Second, government should help people stay in work, or get back to work.
Female labour force participation in Australia is below that of many high-income economies.
Low rates of take-home pay deter some women from joining the labour force or working full-time.
The system of family payments and childcare support needs an overhaul to encourage greater female labour force participation.
Older Australians, too, are less likely to work than in many comparable economies.
The age at which people can access superannuation or the age pension affects when some workers decide to retire.
Australia is already increasing the pension eligibility age from 65 to 67, and phasing up from 55 to 60 the age at which people can begin to draw down their superannuation.
Government should further increase pension and superannuation access ages.
Flexibility and innovation
Third, government should remove remaining impediments to flexibility in the economy.
Reforms over the past 30 years (including a floating exchange rate, low barriers to trade and capital flows, and the shift to enterprise bargaining) have helped the economy adjust through the mining boom.
But many policies, including a wide array of regulation, occupational licensing, and industry support such as anti-dumping tariffs that delay the exit of less efficient firms, still limit flexibility.
Fourth, government should remove barriers to innovation, while only funding programs that are supported by evidence that they actually help innovators at a reasonable cost.
The National Innovation and Science Agenda will cut barriers to new business creation and improve research-business collaboration.
The vast majority of innovations used in Australia are produced elsewhere.
Government should remove barriers to the local spread of global innovations such as cloud computing and peer-to-peer business models such as Uber and Airbnb.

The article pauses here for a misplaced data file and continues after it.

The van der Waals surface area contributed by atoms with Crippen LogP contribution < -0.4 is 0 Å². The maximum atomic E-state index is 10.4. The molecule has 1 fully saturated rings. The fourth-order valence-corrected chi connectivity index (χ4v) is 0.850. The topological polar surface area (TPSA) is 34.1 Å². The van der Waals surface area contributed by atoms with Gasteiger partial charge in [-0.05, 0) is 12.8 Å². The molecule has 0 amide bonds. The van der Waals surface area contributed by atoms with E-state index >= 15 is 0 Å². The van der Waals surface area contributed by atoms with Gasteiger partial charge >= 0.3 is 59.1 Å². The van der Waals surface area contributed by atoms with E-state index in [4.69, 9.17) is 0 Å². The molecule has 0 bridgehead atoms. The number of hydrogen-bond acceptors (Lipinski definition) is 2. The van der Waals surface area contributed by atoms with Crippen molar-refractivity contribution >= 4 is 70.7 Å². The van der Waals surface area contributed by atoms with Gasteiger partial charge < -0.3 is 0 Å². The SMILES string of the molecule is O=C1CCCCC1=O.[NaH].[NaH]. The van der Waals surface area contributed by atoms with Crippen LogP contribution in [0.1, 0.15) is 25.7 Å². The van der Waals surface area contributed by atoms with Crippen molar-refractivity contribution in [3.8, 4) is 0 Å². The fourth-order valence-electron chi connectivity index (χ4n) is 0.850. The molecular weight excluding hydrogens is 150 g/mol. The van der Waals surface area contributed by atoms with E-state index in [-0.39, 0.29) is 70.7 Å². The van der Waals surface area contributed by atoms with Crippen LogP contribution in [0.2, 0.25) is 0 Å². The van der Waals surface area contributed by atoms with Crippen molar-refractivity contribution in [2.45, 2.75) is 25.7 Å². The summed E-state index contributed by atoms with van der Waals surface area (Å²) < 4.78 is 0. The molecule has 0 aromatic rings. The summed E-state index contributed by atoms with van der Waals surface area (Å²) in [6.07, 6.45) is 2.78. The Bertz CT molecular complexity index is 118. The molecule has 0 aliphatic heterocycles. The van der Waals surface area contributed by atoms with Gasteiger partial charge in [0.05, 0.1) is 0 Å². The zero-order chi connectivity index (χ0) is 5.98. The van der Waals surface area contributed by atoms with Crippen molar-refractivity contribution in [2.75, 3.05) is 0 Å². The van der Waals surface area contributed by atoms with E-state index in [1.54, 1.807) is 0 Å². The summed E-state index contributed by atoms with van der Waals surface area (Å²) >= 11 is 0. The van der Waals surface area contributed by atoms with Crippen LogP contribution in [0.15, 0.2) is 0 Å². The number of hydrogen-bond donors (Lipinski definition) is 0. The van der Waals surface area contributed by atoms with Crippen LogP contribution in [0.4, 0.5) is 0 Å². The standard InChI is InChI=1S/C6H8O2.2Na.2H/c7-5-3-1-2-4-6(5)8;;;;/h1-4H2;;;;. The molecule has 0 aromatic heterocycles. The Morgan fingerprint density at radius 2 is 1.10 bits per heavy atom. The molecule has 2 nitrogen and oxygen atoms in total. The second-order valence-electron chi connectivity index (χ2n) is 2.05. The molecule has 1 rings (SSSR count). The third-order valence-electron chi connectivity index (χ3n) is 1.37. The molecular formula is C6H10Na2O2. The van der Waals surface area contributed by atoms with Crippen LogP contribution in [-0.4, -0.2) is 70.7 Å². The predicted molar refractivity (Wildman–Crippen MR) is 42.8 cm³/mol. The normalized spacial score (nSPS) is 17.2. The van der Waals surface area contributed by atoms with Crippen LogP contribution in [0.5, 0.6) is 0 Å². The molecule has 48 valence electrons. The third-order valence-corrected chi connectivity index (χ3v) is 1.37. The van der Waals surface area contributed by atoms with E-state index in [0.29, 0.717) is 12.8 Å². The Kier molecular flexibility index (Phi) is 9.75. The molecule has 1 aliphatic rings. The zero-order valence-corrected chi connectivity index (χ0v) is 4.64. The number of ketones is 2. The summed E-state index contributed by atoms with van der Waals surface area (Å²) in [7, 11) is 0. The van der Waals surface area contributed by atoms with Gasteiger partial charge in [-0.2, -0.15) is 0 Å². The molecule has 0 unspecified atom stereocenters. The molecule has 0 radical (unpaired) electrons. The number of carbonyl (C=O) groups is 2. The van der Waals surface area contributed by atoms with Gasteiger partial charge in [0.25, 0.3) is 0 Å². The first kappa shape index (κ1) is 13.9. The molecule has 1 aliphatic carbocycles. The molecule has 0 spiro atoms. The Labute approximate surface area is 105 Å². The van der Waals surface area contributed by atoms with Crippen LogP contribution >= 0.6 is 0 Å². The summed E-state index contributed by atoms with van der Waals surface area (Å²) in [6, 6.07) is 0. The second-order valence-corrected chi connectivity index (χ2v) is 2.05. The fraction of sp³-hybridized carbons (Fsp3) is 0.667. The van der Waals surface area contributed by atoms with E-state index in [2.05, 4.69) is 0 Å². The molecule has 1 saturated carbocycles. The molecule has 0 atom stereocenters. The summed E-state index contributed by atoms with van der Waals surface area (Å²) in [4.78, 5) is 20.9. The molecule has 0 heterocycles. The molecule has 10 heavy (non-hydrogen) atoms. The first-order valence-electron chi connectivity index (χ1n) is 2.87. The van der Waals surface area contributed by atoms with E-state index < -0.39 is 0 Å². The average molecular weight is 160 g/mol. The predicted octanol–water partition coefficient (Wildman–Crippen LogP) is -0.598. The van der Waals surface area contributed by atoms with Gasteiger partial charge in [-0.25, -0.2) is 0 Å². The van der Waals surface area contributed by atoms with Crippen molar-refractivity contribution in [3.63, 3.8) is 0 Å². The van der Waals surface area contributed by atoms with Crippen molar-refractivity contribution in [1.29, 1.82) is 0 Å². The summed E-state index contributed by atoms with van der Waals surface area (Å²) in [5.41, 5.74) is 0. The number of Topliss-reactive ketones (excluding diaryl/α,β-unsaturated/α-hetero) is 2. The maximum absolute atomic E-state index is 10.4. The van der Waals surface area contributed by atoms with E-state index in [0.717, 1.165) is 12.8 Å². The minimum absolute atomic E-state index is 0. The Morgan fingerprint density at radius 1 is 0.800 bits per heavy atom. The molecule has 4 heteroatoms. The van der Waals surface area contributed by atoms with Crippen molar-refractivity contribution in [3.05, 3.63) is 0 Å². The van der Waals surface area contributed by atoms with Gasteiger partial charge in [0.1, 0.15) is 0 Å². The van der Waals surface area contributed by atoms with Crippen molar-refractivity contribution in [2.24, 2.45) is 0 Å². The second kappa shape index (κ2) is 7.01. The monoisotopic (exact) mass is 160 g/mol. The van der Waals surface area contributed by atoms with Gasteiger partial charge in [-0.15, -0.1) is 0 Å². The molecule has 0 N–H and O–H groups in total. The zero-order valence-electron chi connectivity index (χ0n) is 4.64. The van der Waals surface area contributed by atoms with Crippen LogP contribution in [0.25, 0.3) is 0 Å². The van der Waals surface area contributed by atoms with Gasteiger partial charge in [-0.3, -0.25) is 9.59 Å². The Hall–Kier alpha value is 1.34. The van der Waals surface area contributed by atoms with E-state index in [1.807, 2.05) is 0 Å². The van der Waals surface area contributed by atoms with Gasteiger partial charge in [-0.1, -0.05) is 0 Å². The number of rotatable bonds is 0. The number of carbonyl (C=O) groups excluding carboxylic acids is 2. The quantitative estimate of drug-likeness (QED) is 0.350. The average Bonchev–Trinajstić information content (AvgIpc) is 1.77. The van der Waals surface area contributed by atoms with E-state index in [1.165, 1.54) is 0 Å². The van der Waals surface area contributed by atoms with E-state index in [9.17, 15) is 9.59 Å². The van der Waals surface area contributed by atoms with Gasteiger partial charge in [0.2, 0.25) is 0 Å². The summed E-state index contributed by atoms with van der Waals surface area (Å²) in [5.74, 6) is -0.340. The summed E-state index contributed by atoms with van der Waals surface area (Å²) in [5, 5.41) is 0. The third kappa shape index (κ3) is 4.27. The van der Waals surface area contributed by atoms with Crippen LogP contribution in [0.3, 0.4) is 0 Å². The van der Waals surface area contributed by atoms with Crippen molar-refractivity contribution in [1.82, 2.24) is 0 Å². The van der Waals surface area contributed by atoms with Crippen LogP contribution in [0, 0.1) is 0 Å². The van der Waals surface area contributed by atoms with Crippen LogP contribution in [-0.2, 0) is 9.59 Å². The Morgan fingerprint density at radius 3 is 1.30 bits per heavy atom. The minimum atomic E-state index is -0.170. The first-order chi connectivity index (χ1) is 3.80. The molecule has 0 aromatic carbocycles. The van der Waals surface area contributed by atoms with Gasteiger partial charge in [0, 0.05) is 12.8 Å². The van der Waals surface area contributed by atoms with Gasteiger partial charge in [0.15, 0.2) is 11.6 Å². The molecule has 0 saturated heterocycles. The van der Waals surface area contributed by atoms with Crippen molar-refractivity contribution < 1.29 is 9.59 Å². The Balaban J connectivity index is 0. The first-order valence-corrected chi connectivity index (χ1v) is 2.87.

States are responsible for barriers such as taxi regulation, while labour regulation and tax are largely Commonwealth responsibilities.
Intellectual property rules can also impede the spread of productive ideas.
Fifth, if much of the low-hanging fruit of economy-wide reform has been picked, many opportunities in individual sectors remain.
The superannuation industry charges fees of more than $16 billion a year, or about 1% of GDP.
Government should introduce tougher competition, close excess accounts, and push subscale funds to close.
More generally, regulated industries can “capture” the government agencies that regulate them, so it can be valuable to bolster institutions that provide countervailing pressure.
The Harper Competition Policy Review recommended creating a new national competition body, the Australian Council for Competition Policy, to advocate policy reform to increase competition.
Finally, investment in high quality infrastructure (along with rules such as user charging to encourage efficient use) promotes growth.
Yet governments have already spent large amounts of money, not always wisely, on new public infrastructure over the past decade.
To enact any of these policies, the coalition will likely first seek support in the Senate from Labor or the Greens, rather than from the 10 or so independent and small party senators.
Some policies are very unlikely to pass the Senate: for example, the proposed broad corporate tax cut is probably dead (though an alternative like an investment allowance might get up).
But some policies have a fighting chance, such as the City Deals, borrowed from the UK and new initiatives to cut superannuation costs.
If many other policies (including family payments reform and the flexibility initiatives) are to have a chance of making it into law, the Coalition will first have to make a case for them and win public support.
The Coalition campaigned on its ability to provide jobs and growth. But its campaign platform for jobs and growth was far too narrow.
To turn talk into action, it will need to win support for a much more expansive and ambitious agenda.